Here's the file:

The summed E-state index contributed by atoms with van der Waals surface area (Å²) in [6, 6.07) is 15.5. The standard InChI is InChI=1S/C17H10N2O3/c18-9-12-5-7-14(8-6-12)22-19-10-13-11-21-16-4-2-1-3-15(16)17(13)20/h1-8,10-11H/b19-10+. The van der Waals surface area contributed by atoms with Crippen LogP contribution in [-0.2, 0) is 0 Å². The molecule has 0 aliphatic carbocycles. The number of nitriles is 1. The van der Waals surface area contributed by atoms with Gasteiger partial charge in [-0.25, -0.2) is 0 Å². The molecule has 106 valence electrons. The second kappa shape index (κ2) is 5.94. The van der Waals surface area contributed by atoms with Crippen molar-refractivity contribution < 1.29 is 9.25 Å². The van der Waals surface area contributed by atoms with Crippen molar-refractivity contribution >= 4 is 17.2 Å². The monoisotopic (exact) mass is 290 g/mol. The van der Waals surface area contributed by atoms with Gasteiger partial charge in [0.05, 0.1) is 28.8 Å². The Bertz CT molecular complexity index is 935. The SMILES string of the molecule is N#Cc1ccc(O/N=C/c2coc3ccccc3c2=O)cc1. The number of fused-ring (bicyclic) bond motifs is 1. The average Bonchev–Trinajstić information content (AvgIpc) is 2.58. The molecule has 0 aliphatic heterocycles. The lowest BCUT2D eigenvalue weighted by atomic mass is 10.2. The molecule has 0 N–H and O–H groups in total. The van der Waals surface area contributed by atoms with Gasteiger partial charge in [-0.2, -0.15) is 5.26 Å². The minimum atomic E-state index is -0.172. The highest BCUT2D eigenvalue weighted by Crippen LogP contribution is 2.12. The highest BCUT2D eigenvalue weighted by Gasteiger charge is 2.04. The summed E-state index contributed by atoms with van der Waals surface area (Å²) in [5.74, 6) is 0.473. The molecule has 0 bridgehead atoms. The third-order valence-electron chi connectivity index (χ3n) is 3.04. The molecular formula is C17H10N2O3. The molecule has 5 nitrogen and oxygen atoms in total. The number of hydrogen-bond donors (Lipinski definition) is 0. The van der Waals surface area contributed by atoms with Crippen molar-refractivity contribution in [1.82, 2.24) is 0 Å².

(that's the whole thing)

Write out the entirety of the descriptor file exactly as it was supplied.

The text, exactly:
The summed E-state index contributed by atoms with van der Waals surface area (Å²) in [6, 6.07) is 15.5. The standard InChI is InChI=1S/C17H10N2O3/c18-9-12-5-7-14(8-6-12)22-19-10-13-11-21-16-4-2-1-3-15(16)17(13)20/h1-8,10-11H/b19-10+. The van der Waals surface area contributed by atoms with Crippen LogP contribution in [-0.2, 0) is 0 Å². The molecule has 0 aliphatic carbocycles. The number of nitriles is 1. The van der Waals surface area contributed by atoms with Gasteiger partial charge in [-0.25, -0.2) is 0 Å². The molecule has 106 valence electrons. The second kappa shape index (κ2) is 5.94. The van der Waals surface area contributed by atoms with Crippen molar-refractivity contribution < 1.29 is 9.25 Å². The van der Waals surface area contributed by atoms with Crippen molar-refractivity contribution >= 4 is 17.2 Å². The monoisotopic (exact) mass is 290 g/mol. The van der Waals surface area contributed by atoms with Gasteiger partial charge in [0.05, 0.1) is 28.8 Å². The Bertz CT molecular complexity index is 935. The SMILES string of the molecule is N#Cc1ccc(O/N=C/c2coc3ccccc3c2=O)cc1. The number of fused-ring (bicyclic) bond motifs is 1. The average Bonchev–Trinajstić information content (AvgIpc) is 2.58. The molecule has 0 aliphatic heterocycles. The lowest BCUT2D eigenvalue weighted by atomic mass is 10.2. The molecule has 0 N–H and O–H groups in total. The van der Waals surface area contributed by atoms with Gasteiger partial charge in [-0.2, -0.15) is 5.26 Å². The minimum atomic E-state index is -0.172. The highest BCUT2D eigenvalue weighted by Crippen LogP contribution is 2.12. The highest BCUT2D eigenvalue weighted by Gasteiger charge is 2.04. The summed E-state index contributed by atoms with van der Waals surface area (Å²) in [5.74, 6) is 0.473. The molecule has 0 bridgehead atoms. The third-order valence-electron chi connectivity index (χ3n) is 3.04. The molecular formula is C17H10N2O3. The molecule has 5 nitrogen and oxygen atoms in total. The number of hydrogen-bond donors (Lipinski definition) is 0. The van der Waals surface area contributed by atoms with Crippen molar-refractivity contribution in [1.82, 2.24) is 0 Å².